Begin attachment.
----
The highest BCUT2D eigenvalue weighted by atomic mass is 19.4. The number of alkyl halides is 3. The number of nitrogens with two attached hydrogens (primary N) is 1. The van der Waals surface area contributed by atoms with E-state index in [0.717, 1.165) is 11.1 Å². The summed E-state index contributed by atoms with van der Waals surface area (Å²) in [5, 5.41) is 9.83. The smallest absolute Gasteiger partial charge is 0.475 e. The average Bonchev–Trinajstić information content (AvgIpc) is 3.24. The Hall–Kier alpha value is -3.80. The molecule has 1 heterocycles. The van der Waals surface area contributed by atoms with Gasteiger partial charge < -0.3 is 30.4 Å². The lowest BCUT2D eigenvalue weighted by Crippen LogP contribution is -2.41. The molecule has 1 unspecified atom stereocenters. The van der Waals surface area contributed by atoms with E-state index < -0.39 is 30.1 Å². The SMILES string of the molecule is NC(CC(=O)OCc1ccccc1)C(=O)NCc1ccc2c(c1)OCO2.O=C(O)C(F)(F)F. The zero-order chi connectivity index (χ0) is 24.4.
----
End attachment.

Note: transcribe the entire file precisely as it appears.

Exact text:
The highest BCUT2D eigenvalue weighted by atomic mass is 19.4. The number of alkyl halides is 3. The number of nitrogens with two attached hydrogens (primary N) is 1. The van der Waals surface area contributed by atoms with E-state index in [0.717, 1.165) is 11.1 Å². The summed E-state index contributed by atoms with van der Waals surface area (Å²) in [5, 5.41) is 9.83. The smallest absolute Gasteiger partial charge is 0.475 e. The average Bonchev–Trinajstić information content (AvgIpc) is 3.24. The Hall–Kier alpha value is -3.80. The molecule has 1 heterocycles. The van der Waals surface area contributed by atoms with Gasteiger partial charge < -0.3 is 30.4 Å². The lowest BCUT2D eigenvalue weighted by Crippen LogP contribution is -2.41. The molecule has 1 unspecified atom stereocenters. The van der Waals surface area contributed by atoms with E-state index < -0.39 is 30.1 Å². The SMILES string of the molecule is NC(CC(=O)OCc1ccccc1)C(=O)NCc1ccc2c(c1)OCO2.O=C(O)C(F)(F)F. The zero-order chi connectivity index (χ0) is 24.4.